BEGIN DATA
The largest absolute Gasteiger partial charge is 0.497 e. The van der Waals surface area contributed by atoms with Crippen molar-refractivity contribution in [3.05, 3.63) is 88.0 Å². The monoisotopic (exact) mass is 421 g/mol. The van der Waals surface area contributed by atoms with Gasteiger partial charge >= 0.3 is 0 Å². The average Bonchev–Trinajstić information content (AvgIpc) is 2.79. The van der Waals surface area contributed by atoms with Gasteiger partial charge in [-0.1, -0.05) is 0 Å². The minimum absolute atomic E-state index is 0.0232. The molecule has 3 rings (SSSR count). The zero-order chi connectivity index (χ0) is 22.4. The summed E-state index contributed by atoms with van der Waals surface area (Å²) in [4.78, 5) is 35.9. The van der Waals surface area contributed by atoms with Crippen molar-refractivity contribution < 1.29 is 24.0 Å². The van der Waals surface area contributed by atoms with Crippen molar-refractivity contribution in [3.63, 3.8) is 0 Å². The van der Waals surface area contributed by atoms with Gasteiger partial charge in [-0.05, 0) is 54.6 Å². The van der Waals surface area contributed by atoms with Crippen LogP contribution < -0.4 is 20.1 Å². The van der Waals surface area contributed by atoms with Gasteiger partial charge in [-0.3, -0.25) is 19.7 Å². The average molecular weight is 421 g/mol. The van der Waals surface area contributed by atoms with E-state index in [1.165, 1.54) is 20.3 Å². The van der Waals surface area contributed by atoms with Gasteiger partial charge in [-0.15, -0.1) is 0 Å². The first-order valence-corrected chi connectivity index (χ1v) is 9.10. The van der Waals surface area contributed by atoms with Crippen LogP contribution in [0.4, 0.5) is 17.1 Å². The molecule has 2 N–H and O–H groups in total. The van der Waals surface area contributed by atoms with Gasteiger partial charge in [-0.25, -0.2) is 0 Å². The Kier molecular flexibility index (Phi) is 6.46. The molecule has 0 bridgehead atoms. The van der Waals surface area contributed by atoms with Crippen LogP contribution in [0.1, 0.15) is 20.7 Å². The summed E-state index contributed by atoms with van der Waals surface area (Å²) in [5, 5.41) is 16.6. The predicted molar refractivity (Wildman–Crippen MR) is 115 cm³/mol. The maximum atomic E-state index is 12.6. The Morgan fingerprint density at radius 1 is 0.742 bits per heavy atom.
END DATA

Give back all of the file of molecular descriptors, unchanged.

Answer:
The largest absolute Gasteiger partial charge is 0.497 e. The van der Waals surface area contributed by atoms with Crippen molar-refractivity contribution in [3.05, 3.63) is 88.0 Å². The monoisotopic (exact) mass is 421 g/mol. The van der Waals surface area contributed by atoms with Gasteiger partial charge >= 0.3 is 0 Å². The average Bonchev–Trinajstić information content (AvgIpc) is 2.79. The van der Waals surface area contributed by atoms with Gasteiger partial charge in [-0.1, -0.05) is 0 Å². The minimum absolute atomic E-state index is 0.0232. The molecule has 3 rings (SSSR count). The zero-order chi connectivity index (χ0) is 22.4. The summed E-state index contributed by atoms with van der Waals surface area (Å²) in [4.78, 5) is 35.9. The van der Waals surface area contributed by atoms with Crippen molar-refractivity contribution < 1.29 is 24.0 Å². The van der Waals surface area contributed by atoms with Crippen molar-refractivity contribution in [3.63, 3.8) is 0 Å². The van der Waals surface area contributed by atoms with Gasteiger partial charge in [-0.05, 0) is 54.6 Å². The van der Waals surface area contributed by atoms with Crippen LogP contribution < -0.4 is 20.1 Å². The van der Waals surface area contributed by atoms with Gasteiger partial charge in [-0.3, -0.25) is 19.7 Å². The average molecular weight is 421 g/mol. The van der Waals surface area contributed by atoms with E-state index in [1.165, 1.54) is 20.3 Å². The van der Waals surface area contributed by atoms with Gasteiger partial charge in [-0.15, -0.1) is 0 Å². The first-order valence-corrected chi connectivity index (χ1v) is 9.10. The van der Waals surface area contributed by atoms with Crippen LogP contribution in [0.4, 0.5) is 17.1 Å². The molecule has 2 N–H and O–H groups in total. The van der Waals surface area contributed by atoms with Gasteiger partial charge in [-0.25, -0.2) is 0 Å². The Kier molecular flexibility index (Phi) is 6.46. The molecule has 0 bridgehead atoms. The van der Waals surface area contributed by atoms with Crippen LogP contribution in [0.1, 0.15) is 20.7 Å². The summed E-state index contributed by atoms with van der Waals surface area (Å²) in [5, 5.41) is 16.6. The predicted molar refractivity (Wildman–Crippen MR) is 115 cm³/mol. The maximum atomic E-state index is 12.6. The Morgan fingerprint density at radius 1 is 0.742 bits per heavy atom.